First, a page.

Land Rover is back with the brand new Range Rover Sport 2023. A new design is paired with new power options and a plan for a full-electric model.
Here’s what you need to know.
New design: more of a good thing
JLR calls the new Range Rover Sport a continuation of its “reductive design philosophy”. Whereas previous Range Rover Sport models have been visually “busy”, the new 2023 Sport is ruggedly minimalist in its approach.
Words like “dynamic, “stealthy” and “muscular” appear in JLR’s descriptions of the new model.
A double-aperture front grille introduces the new Range Rover Sport’s aesthetic. A futuristically-rectangular front grille is complimented by huge air intakes, set off by gold accents on the bodywork.
The raked, falling roof design is capped off by a double-shark fin design, presumably for connectivity and the excellent rearview mirror cameras in 2022 Range Rover models. It’s also capped off by the largest rear spoiler available on a Range Rover.
The windows are angular and flat (or as JLR puts it “features a taut angle for added dynamism”), and point directly upward for a no-nonsense look.
The rear single-piece tailgate now sports a full-sized Range Rover script logo.
It’s reminiscent of the best parts of the Evoque and Velar all wrapped up in the modern design language of the 2022 Range Rover.
Engines: from petrol to full-electric
The Range Rover Sport has always been sporty by name and sporty by nature. Now it seems the engine blocks are getting a bit of a shake-up, with more configurations to choose from.
Interestingly, there are more electric options to pick from than there are petrol with this Range Rover Sport.
The petrol-only option comes in the form of a 4.4L V8 twin-tube petrol with 552 brake horsepower and 750Nm of torque.
Then, there are two 3.0L, V6 petrol-powered mild hybrid models (P400 and P530 models), and three diesel mild-hybrids (D250, D300 and D350).
You also get two 3.0L, V6 petrol-powered plug-in hybrid specs (P440e and P510e).
These plug-in hybrids are the most-interesting, and will do 113km of electric range before needing to be charged. Enough to make a real difference to your drive.
It also packs in rapid DC charging that can charge from 0% to 80% in under an hour, or in five hours on a 7kW home charger.
For those who prefer full electric, JLR has promised to bring a full-electric Range Rover Sport to market in 2024. It’ll be JLR’s second fully-electric Range Rover behind the upcoming all-electric Evoque.
Dynamics: powered by science and sensors
JLR calls it the “most dynamic Range Rover ever produced”, with an Adaptive Dynamics system that recalibrates the chassis and ride to ensure it’s set correctly 500 times a second.
And if that’s not enough, there’s a dynamic “Stormer” handling pack to make everything way more sporty with active dampers and an intelligent All-Wheel Drive.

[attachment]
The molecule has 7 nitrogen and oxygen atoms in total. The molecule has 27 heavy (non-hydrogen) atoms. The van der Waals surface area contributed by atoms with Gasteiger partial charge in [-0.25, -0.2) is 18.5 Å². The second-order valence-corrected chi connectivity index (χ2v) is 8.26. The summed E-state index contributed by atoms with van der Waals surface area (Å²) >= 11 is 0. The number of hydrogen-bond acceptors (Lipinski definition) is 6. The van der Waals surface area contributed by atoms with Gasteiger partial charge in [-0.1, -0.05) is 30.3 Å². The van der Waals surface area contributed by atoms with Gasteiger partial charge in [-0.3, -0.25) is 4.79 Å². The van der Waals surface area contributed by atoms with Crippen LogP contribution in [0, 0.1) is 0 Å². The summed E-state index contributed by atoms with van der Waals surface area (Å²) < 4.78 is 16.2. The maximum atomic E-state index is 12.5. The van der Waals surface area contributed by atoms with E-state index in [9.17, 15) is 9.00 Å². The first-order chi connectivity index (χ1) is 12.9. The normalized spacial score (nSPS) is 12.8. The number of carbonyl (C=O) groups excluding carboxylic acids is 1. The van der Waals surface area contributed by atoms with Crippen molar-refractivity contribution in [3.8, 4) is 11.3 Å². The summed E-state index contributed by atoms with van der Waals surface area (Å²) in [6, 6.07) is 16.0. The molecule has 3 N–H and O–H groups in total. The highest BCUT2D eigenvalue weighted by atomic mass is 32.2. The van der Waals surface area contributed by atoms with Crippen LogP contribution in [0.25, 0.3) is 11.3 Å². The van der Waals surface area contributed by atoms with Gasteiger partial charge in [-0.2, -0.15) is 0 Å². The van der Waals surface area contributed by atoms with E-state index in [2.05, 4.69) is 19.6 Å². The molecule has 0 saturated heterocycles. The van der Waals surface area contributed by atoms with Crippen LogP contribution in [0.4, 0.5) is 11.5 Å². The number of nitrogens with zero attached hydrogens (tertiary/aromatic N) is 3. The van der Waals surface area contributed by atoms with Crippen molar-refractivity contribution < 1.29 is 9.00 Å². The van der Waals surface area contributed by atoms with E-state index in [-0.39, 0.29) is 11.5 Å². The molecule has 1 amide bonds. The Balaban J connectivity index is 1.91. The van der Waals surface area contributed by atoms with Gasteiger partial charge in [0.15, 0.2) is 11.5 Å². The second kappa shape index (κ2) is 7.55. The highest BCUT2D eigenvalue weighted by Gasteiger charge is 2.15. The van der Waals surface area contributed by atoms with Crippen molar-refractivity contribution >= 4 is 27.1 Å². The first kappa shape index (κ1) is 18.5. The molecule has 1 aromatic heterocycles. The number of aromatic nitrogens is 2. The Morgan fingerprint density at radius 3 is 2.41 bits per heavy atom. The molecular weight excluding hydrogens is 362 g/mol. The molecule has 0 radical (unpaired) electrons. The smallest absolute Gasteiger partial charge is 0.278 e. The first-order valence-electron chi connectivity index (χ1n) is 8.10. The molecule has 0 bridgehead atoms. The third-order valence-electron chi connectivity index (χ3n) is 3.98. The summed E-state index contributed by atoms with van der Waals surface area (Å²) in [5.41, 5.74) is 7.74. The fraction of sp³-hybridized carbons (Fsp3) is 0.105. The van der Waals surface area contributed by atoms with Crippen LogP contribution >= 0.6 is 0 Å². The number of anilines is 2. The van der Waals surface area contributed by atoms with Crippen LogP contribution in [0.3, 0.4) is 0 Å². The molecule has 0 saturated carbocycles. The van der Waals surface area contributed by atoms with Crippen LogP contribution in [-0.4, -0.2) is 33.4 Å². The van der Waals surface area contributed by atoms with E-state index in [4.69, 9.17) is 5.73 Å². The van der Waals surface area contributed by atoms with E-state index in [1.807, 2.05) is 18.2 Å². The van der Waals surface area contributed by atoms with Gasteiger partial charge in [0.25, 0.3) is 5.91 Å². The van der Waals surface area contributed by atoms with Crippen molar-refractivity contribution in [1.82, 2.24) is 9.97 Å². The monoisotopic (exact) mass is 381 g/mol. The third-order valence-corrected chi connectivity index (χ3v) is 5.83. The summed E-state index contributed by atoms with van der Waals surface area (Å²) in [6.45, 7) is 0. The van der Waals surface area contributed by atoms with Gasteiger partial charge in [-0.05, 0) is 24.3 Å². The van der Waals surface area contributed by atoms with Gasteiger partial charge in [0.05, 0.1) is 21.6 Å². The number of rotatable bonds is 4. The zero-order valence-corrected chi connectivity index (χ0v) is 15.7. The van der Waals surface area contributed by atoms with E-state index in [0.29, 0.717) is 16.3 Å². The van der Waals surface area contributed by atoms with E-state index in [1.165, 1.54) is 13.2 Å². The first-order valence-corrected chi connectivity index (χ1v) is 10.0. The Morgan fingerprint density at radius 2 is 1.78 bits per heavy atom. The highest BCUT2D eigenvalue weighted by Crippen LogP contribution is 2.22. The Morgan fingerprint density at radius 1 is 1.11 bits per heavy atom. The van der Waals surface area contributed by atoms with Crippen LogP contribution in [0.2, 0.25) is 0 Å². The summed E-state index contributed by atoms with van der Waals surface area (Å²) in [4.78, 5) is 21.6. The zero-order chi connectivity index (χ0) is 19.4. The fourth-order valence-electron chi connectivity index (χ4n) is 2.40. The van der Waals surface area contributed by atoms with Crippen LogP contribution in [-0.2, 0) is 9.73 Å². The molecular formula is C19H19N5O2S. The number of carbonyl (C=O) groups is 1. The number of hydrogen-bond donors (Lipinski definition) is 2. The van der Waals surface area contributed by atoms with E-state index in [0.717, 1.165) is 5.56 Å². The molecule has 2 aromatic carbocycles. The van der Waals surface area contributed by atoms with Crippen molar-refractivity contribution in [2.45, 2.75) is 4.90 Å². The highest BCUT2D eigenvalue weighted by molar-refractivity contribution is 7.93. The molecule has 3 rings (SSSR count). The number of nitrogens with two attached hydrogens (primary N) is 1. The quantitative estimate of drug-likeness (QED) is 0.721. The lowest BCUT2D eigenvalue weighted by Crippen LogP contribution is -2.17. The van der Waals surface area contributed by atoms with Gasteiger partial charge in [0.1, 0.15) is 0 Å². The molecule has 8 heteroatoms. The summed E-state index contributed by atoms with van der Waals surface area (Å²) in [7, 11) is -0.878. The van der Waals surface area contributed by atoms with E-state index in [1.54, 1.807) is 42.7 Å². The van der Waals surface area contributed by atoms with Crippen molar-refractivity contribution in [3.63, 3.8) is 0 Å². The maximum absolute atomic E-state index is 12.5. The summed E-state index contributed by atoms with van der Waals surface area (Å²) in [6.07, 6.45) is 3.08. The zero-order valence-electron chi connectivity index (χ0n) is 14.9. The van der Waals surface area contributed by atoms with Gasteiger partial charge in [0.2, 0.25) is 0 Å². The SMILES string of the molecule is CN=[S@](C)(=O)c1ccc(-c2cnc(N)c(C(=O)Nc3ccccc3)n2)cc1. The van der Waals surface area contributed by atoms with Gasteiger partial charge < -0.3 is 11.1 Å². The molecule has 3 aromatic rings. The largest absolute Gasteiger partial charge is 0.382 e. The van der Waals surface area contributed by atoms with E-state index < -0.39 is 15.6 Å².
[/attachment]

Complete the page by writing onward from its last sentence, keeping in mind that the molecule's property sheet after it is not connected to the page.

That Adaptive Dynamics system also helps you go faster, with dynamic air suspension that automatically lowers the car to improve aero at speed.
The system analyses upcoming corners to automatically level the car and reduce body roll, and all wheel steering makes parking a breeze with an 11-metre turning circle.
The Range Rover Sport is an elegant sledgehammer, however. It’s at home off-road as much as it is on.
The new Terrain Response 2 system – which is fitted as standard to all models – uses the dynamic air suspension and enhanced four-wheel steering turning circle to create an incredibly capable off-roader.
For example, if you’re climbing big rocks and register a little slip, the car will raise its air suspension up to a whopping 135mm for 15 seconds to make sure you can make it through the manoeuvres.
Plus it comes with all the bells and whistles to automatically sense the terrain you’re on and adjust the ride and handling appropriately.
Technology: screens everywhere
Inside the cabin, JLR’s obsession with screens is made apparent. To give you an idea, it’s an obsession that takes up 14 whole pages of the 2023 Range Rover Sport press kit.
The main display is a curved 13.1-inch Pivi Pro screen located in the centre of the console, as well as another infotainment screen below it for your comfort controls.
It’s a refinement of the screen configuration we’ve seen before for newer Range Rovers.
There’s even a 13.7-inch digital dashboard for all your instruments that puts your vital info right in front of you while you drive.
There’s even a smaller steering wheel so you can see your screens better overall.
High-definition speakers are everywhere, but the most interesting ones are in the headrest, which provide active noise cancelling to make the ride even quieter than quiet.
You get wireless Apple CarPlay and Android Auto so there are no cables cluttering your space, and there’s even a voice assistant.
Simply say “Hey, Land Rover” and you can get the job done with your voice. Alternatively, you can also use Amazon Alexa.
A wireless charging pad and dual USB-C chargers will power your devices quickly and easily, and you can even plug in AC chargers thanks to a 15W system tucked away behind the centre console.
Plus, you get not one but two embedded eSIMs so you an keep the car updated over the air when it needs it. It’s 4G-only, however, so don’t expect 5G here.
The driver assistance features are numerous, but one of our favourites is the new Remote Park Assist. Through the Remote app, you can hop out of the car and back your Sport into much tighter spaces than usual.
2023 Range Rover Sport: release date
You can order your Range Rover Sport 2023 right now from the Land Rover website.
The official launch of the new model is expected toward the end of 2022.
Luke Hopewell is the editor and co-founder of Redaktör. He's previously been the Editor of Gizmodo, Founding Editor of Business Insider Australia, Editorial Lead for Twitter Australia and more.